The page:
The Barometer

Sitting here at the end of February, let’s go ahead and reflect on January and what is referred to as the January Barometer. The January Barometer is, simply put, the theory that the performance of the S&P 500 in January dictates the direction the market will take for the rest of the year, or as is otherwise said “As goes January, so goes the year”.   According to a recent New York Times article the “January barometer has been right 87.7 percent of the time since 1950 (ignoring basically flat years) and 75 percent of the time including all years.”

So, about January, it was something of a roller coaster ride with something of a down turn in the market, for those that haven’t been following along at home. 

Why the ride you might be asking?  There are any number of factors that can be pointed to as to why the direction changed and why it has been such a tumultuous ride.  Gross domestic product growth slowed (which led to analysts changing profit forecasts for Q1, from an increase to a decrease), profits in the energy sector are nearly non-existent (as has been said, 5 dollars is officially gas money again), and a whole host of other worries from a fear of recession to concern over the Chinese economy.  All of these things are potential factors and pieces of the puzzle that has the market where it is.

Should you be worried?

No, not so much.  The January Barometer is much better at guessing a surge forward for the year than it is at predicting a downturn. 

“For example, CNBC notes the S&P 500 Index has risen in 23 out of 35 Januarys since 1979.  Over the next 11 months, the market subsequently rose in 19 of those 23 years—meaning a positive January has successfully predicted a winning February through December 83% of the time.  But in the years when January lost ground, there was only a 33% success rate in predicting a losing year.”

A 33% success rate at predicting a down trend isn’t something that you need to worry about, and the Barometer is only a theory, of which there are countless others to choose from.  Throw a penny and you’ll hit some theory based on some correlation between the market and whatever.  The fact of the matter is that market is driven by any number of variables and correlations can be found just about anywhere, but correlation is not causality.

The market is going to have its ups and downs, and we have been due a market correction for some time now.   Whether the market ends the year on a high note or a low note remains to be seen, there is no way to accurately predict what the year will bring.  That’s why it is important to remove the emotional aspect of investing, it is a long game where making emotional choices with only the current market environment in mind will more often than not hurt long-term return.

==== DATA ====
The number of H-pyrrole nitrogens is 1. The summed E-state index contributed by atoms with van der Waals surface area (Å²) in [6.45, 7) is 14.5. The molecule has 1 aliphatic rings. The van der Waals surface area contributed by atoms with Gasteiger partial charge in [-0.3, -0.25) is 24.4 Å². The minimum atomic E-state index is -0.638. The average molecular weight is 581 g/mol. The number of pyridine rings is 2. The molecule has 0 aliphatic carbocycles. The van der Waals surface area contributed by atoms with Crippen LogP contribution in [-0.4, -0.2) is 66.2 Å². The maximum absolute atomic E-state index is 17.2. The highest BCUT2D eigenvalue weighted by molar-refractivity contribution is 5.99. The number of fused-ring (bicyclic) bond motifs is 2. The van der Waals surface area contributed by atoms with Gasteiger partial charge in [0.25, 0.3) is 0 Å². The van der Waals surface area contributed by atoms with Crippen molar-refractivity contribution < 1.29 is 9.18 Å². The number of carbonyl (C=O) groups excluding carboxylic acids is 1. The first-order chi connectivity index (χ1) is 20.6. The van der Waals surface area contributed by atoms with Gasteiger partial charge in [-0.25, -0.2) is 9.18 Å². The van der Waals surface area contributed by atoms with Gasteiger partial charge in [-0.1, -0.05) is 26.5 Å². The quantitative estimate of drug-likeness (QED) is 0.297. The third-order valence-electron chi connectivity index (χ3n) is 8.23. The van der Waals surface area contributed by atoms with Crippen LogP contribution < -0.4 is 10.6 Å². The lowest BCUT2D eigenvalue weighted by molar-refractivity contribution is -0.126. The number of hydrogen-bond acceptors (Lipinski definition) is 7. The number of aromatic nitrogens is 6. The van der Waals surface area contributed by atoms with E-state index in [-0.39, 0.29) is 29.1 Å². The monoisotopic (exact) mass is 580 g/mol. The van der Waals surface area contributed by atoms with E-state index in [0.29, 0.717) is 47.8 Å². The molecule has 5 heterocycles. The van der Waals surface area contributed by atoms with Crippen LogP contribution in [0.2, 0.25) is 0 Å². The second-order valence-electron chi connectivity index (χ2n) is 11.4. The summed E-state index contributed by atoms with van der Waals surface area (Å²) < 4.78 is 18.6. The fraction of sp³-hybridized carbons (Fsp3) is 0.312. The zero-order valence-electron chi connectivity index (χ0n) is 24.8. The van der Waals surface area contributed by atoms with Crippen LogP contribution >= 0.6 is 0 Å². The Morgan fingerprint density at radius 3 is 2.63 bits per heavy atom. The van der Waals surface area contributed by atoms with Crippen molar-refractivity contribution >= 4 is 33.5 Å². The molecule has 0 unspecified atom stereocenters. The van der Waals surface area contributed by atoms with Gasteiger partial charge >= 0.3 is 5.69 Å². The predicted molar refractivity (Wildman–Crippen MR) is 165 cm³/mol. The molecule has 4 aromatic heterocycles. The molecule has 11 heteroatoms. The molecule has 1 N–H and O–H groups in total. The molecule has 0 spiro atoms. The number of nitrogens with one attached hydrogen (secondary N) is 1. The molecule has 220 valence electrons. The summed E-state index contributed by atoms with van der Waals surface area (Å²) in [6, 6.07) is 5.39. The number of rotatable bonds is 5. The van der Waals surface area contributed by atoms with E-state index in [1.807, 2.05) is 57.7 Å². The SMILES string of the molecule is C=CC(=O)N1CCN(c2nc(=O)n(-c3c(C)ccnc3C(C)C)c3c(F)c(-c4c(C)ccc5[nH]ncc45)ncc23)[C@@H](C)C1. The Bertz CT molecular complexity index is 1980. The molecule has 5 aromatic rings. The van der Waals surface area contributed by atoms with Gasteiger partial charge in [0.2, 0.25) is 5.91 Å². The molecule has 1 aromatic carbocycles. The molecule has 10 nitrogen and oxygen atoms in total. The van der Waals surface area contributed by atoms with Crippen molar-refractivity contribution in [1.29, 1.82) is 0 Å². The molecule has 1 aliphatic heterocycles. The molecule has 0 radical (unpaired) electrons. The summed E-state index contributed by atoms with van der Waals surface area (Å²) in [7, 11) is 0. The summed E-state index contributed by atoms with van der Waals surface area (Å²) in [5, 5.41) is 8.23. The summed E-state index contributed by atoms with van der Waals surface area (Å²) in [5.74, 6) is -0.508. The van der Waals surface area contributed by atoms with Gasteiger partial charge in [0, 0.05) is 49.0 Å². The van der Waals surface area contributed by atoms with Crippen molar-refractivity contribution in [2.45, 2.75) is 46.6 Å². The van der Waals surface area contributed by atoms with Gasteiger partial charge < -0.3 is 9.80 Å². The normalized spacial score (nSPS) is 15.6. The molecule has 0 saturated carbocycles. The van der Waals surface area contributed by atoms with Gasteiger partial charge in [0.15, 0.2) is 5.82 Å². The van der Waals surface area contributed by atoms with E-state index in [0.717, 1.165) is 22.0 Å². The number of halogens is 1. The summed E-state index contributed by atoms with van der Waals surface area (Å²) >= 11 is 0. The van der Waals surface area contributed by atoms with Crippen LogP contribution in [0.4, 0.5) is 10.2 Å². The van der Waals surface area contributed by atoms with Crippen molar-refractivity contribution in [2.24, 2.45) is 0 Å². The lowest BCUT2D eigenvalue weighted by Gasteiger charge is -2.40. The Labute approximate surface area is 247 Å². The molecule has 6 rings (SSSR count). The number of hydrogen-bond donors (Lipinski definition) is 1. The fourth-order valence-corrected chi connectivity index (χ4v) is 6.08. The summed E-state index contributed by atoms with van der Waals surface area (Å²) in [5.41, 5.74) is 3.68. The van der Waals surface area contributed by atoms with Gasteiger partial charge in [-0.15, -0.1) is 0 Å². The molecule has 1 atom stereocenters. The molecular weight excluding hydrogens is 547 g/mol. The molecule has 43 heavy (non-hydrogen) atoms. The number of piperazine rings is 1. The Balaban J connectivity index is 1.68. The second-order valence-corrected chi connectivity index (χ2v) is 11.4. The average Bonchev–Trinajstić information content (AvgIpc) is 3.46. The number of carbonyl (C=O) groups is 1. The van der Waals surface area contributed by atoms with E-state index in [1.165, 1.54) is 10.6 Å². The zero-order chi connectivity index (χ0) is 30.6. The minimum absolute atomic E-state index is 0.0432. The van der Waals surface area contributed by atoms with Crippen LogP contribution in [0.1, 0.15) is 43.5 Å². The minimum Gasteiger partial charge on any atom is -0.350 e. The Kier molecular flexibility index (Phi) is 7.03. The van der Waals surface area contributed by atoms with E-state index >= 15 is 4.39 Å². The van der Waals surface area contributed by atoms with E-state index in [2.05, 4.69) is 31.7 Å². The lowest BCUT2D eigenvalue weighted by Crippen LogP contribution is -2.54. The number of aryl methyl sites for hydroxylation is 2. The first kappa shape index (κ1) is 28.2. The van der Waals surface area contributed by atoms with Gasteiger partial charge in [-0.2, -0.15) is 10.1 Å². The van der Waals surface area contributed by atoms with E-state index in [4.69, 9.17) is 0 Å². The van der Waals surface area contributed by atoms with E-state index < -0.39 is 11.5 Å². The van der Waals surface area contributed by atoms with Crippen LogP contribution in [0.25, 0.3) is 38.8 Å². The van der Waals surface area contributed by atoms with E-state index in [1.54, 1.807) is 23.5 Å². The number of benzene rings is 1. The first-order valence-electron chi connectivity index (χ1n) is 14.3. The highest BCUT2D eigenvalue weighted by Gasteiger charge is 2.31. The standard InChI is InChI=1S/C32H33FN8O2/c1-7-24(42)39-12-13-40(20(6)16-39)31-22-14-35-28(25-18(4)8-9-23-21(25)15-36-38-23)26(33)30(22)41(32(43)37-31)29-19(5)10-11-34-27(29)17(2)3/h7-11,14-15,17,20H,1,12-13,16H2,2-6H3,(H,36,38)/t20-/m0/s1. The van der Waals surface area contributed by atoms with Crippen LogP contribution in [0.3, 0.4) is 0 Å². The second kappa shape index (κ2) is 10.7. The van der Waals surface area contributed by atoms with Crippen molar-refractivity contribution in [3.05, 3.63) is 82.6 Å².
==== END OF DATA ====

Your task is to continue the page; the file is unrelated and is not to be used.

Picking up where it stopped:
What we do know is that since December 31, 2013 the Dow has only gained 30 points, a long flat market like that can have a similar effect of as bear market.  We also know that Federal tax receipts were up by 5.2% yearly in January, this strongly suggests that US economic activity is expanding as do the unemployment claims.   While we certainly don’t take the January barometer as proof positive to anything, the stock market is currently in a downtrend and as such most of our portfolios are fairly conservative.  It is a marathon, not a sprint.


Market Commentary Disclosures:

The information contained herein is obtained from sources believed to be reliable but its accuracy and completeness is not guaranteed. Due to market volatility, any opinions expressed herein are subject to change without notice. Investors should be aware that there are risks inherent in all investments, such as fluctuation in investment principal.

The S&P is a market-cap weighted index composed of common stocks of 500 leading companies in leading industries of the U.S. economy.

The Dow Jones Industrial Average is a price-weighted index of 30 actively traded blue-chip stocks.

Indexes are unmanaged, do not incur management fees, costs and expenses cannot be invested directly. Past performance is no guarantee of future results. Returns do not include sales charges or fees an investor would pay to purchase the securities they represent. Such costs would lower performance. Index returns include reinvestment of all dividends.

Sources: New York Times, CNBC, Thomson Reuters.

Neither NEXT Financial Group, Inc. nor its Representatives give tax or legal advice.